#7 Slip and fall from cleaning

A 45-year old man was wiping his windows, when he slipped and fell. His head hit the floor, leading to a head injury which he succumbed to. As the man bought a personal accident policy which was featured with his home insurance, his family received a death benefit payout of $20,000.

#8 Accidental overdose of drugs

A 50-year old man was found unconscious, after consuming a large variety of drugs in high doses. The coroner ruled that the incident a suicide, which prevented the $1.2M insurance claim from AIA as there was a suicide exclusion. The High Court also ruled similarly in 2016. The family then escalated it to the Court of Appeal, and in 2017 the Court of Appeal found that the incident was indeed an accident and not suicide.

There was no evidence to suggest that the man was suicidal, and consumed the drugs with no expectation of injury. As such, this incident was classified as an accident – unforeseen and involuntary event that causes an injury.

Conclusion

In general, the stories do not seem to follow any pattern at all. However, the slip and fall accidents seem to affect those in their later years, i.e. 40s onwards. Besides practising good safety measure while doing household chores, it pays to consider getting a personal accident plan indeed.

You might be wondering what the point of this article is. “Scare tactics”, you might mumble under your breath. However, from these personal accident stories, the usefulness of personal accident plans cannot be denied. We thought by sharing some of these real life cases, you’d be more aware of how fragile we as humans can be. With low annual premiums, it might not be a bad idea to get personal accident insurance. In addition, it is also be a good idea to check your company’s policy to see if you’re adequately protect.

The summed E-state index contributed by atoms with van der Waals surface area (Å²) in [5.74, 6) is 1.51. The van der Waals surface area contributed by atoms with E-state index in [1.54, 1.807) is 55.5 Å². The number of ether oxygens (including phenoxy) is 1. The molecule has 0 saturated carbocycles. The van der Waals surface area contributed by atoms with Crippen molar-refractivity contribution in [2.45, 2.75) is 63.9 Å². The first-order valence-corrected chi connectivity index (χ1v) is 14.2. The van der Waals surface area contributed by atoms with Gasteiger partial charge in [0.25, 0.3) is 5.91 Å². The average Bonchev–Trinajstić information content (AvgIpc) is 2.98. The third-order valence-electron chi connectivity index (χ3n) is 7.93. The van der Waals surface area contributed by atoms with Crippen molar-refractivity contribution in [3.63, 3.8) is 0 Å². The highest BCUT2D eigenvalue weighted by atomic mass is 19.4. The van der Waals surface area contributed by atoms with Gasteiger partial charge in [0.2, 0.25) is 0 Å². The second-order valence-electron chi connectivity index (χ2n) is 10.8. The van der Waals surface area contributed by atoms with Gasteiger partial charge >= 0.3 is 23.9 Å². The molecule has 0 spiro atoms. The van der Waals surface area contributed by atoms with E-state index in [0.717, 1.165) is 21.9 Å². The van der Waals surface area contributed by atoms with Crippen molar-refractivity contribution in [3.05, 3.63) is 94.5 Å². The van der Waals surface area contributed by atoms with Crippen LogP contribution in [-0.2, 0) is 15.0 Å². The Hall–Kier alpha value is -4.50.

We here at fundMyLife believe in educating consumers on the possible dangers out there, and what better to alleviate risks in daily life than personal accident plans. If you have any more questions on personal accident, why not ask our curated pool of trusted financial advisers?

Been doing lots of research, but not sure who to engage to take the final step? Look no further! fundMyLife connects you to credible and incredible financial advisers privately and anonymously, based on the financial planning questions that you ask. We aim to empower Singaporeans to make financial decisions confidently.

Follow us on our fundMyLife Facebook page to get exciting updates and your dose of finance knowledge! Alternatively, the Insurance Discussion SG Facebook group is a good place to discuss insurance-related topics with fellow Singaporeans.

fML Case Study: Aligning Expectations With The Right Financial Advice

fundmylifestories

[3 min read]

Sometimes, getting professional financial advice can be tough – it requires the right expertise, the right experience, and most importantly the right adviser him/herself. Without any of the three, things may go awry when financial goals are not achieved, which does happen.

In this article, fundMyLife follows fML user James* who asked a burning question on our site on an AIA plan. Our AI engine connected his question with one of our fML advisers, Roshan Belani of AIA. After connecting with Roshan on fundMyLife, James and Roshan met up for an appointment. Roshan first spent some time acquainted with James on their first meeting, and they bonded over investing – something that Roshan is an expert of.

Unmet expectations in plan bought

Upon conversing, Roshan discovered that James’ initial goal was to accrue a set amount of savings for a particular financial goal. However, the plan which he was sold by another adviser turned out to be an ILP, and was unsuitable for two reasons:

  1. The plan protected him more than he needed
  2. The premiums he paid in the first two years went to protection first, instead of investments

The plan was not going to deliver what he wanted – savings – in the long term as a large chunk of the premium went to insurance component. As such, his goal was unmet. The initial premium was $500/month, which he reduced to $300/month in the past already.

Weighing the options

James was faced with a dilemma: